Today’s physics news: Nasa’s seven minutes of terror to land Curiosity, and more….
Nasa’s seven minutes of terror to land Curiosity rover in mission to explore Mars
On Monday morning, a few seconds after 6.30am London time if all goes to plan, Nasa will know whether a $2.5bn (£1.67bn) gamble on a heat shield, a set of eight retrorockets and three nylon lines has paid off. For the first time, a landing vehicle will be gently lowered to the surface of another planet using nylon tethers suspended from a mother spacecraft hovering precariously overhead.
UK space agency boss David Williams to leave post
The UK Space Agency’s chief executive is to step down at the end of the year. Dr David Williams is moving to Australia to take a job with its national science organisation, CSIRO. Dr Williams oversaw the creation of UKSA in 2010. It was established to bring more coherence to British space policy which had until then been split across many government departments.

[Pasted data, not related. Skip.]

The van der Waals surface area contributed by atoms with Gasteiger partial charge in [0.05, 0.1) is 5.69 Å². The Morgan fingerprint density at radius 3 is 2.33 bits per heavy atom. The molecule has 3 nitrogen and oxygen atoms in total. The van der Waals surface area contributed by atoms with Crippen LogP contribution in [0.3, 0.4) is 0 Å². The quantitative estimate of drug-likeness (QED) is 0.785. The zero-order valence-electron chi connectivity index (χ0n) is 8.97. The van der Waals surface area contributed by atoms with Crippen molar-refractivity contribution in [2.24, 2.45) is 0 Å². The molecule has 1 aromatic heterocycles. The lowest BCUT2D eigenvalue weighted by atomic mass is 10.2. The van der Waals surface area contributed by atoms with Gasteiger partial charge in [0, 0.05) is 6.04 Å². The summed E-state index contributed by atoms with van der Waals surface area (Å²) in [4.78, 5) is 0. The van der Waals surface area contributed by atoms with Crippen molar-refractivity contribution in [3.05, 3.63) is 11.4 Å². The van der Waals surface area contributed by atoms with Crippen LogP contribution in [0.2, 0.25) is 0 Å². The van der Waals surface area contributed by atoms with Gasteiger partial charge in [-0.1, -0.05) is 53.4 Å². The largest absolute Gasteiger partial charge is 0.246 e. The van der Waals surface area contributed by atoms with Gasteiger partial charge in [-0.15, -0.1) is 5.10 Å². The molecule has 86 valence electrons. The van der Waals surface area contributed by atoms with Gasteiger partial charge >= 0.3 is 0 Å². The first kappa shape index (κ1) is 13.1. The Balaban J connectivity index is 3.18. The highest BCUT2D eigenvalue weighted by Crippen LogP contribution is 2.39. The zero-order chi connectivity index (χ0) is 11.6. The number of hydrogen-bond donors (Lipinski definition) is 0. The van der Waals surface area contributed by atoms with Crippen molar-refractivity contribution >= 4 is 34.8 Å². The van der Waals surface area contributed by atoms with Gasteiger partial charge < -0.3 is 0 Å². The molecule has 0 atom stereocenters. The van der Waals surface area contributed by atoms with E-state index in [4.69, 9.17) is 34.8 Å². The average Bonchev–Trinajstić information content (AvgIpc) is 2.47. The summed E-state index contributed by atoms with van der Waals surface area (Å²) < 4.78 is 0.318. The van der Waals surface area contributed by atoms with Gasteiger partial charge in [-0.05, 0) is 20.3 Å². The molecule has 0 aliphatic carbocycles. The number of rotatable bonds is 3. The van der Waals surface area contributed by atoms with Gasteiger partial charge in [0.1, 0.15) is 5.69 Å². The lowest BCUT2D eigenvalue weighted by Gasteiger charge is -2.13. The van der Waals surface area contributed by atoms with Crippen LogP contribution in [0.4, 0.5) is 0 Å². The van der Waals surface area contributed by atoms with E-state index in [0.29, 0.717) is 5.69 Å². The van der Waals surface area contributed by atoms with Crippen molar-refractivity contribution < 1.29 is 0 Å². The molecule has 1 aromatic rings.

More schools switching to ‘tougher’ IGCSE alternative
Almost 1,200 schools adopted the “International GCSE” in at least one subject this year amid fears the traditional version fails to stretch the brightest pupils. Examiners insisted that many schools favoured the qualifications in academic disciplines such as English, maths, science and foreign languages. The rise – revealed in figures published by two major exam boards – follows a Government decision to scrap rules imposed under Labour that effectively barred state schools from offering them as an alternative to normal GCSEs.